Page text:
I’ve just finished reading a great book called ‘Ghost’ by Robert Harris. It’s an engrossing thriller about a Ghost Writer employed to write the memoirs of a former British Prime Minister responsible for waging a highly controversial war in the Middle East. (The book is fiction but you would be entirely forgiven for assuming the PM is based on Tony Blair).
Throughout the book the reader is given a fascinating insight into the world of ghost writing. The ‘Ghost’ describes the challenges of his job: How to stitch together his subject’s patchwork of time addled memories to form a coherent and compelling story that will be thoroughly convincing to the reader. The Ghost tells us that he applies ‘The Seaplane Test’ to his finished manuscript in order to assess just how convincing his gap filling will be.
So what exactly is ‘The Seaplane Test’?
The Ghost describes a book he once read. We never find out the name of the book but it opens with a high profile US politician arriving in Central London via a giant seaplane landing on the Thames. The Ghost tells us that as soon as he read that highly unlikely scenario, he was unable to read the rest of the book. In that moment, the story had lost all credibility, leaving the Ghost unable to take the rest of the book seriously.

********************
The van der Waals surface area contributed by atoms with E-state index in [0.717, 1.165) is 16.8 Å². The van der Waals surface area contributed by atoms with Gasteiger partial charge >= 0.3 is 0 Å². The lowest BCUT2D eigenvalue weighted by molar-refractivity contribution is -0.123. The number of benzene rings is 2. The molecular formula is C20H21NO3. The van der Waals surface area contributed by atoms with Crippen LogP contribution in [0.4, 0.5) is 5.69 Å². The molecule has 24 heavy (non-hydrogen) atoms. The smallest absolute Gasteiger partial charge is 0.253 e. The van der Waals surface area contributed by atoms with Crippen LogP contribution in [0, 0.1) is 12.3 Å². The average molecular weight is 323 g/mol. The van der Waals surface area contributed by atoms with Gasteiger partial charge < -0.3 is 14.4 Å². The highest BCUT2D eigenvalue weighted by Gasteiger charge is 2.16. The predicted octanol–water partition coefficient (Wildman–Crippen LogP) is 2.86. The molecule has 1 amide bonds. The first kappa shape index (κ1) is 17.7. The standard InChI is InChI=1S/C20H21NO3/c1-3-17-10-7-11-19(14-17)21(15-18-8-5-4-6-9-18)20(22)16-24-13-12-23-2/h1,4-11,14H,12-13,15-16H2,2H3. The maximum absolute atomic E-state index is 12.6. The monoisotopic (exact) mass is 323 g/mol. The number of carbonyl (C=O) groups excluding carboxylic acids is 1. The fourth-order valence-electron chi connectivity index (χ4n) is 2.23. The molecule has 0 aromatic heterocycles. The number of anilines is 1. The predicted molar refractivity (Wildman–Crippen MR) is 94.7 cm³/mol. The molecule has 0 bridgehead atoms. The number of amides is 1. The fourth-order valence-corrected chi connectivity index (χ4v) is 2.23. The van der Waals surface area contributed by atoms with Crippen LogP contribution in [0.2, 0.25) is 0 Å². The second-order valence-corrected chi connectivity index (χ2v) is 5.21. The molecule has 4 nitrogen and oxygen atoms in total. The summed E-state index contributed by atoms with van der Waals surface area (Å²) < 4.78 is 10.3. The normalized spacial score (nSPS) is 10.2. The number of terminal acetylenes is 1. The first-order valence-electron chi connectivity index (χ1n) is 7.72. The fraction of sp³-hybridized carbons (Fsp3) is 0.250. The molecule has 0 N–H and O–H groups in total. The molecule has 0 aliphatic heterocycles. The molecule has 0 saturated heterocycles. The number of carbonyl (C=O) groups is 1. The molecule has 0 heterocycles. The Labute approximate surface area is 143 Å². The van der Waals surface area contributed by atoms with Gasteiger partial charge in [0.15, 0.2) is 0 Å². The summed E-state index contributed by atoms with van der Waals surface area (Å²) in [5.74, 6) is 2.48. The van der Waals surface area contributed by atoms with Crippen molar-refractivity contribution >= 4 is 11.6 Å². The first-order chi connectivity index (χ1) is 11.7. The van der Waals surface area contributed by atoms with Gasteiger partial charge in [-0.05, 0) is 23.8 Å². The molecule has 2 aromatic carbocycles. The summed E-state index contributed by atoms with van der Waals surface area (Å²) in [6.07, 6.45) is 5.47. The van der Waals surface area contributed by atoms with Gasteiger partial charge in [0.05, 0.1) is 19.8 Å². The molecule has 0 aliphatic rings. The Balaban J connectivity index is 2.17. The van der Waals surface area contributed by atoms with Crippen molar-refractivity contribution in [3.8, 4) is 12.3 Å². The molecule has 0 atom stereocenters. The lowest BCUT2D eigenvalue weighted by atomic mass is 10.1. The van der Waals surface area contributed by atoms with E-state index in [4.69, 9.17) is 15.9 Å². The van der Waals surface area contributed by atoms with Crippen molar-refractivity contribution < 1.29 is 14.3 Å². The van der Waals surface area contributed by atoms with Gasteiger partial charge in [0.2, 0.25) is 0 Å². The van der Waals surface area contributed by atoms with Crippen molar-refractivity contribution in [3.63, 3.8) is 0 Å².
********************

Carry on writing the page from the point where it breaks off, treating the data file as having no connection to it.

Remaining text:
The lesson here is that, whilst it’s fun to suspend belief for the sake of entertainment, credibility is key if you want your story to resonate with its audience. Just like the Ghost in Harris’s novel, we believe in ‘The Seaplane Test’ – We help our clients to tell their Story in a compelling way but in a way that never compromises accuracy or truth.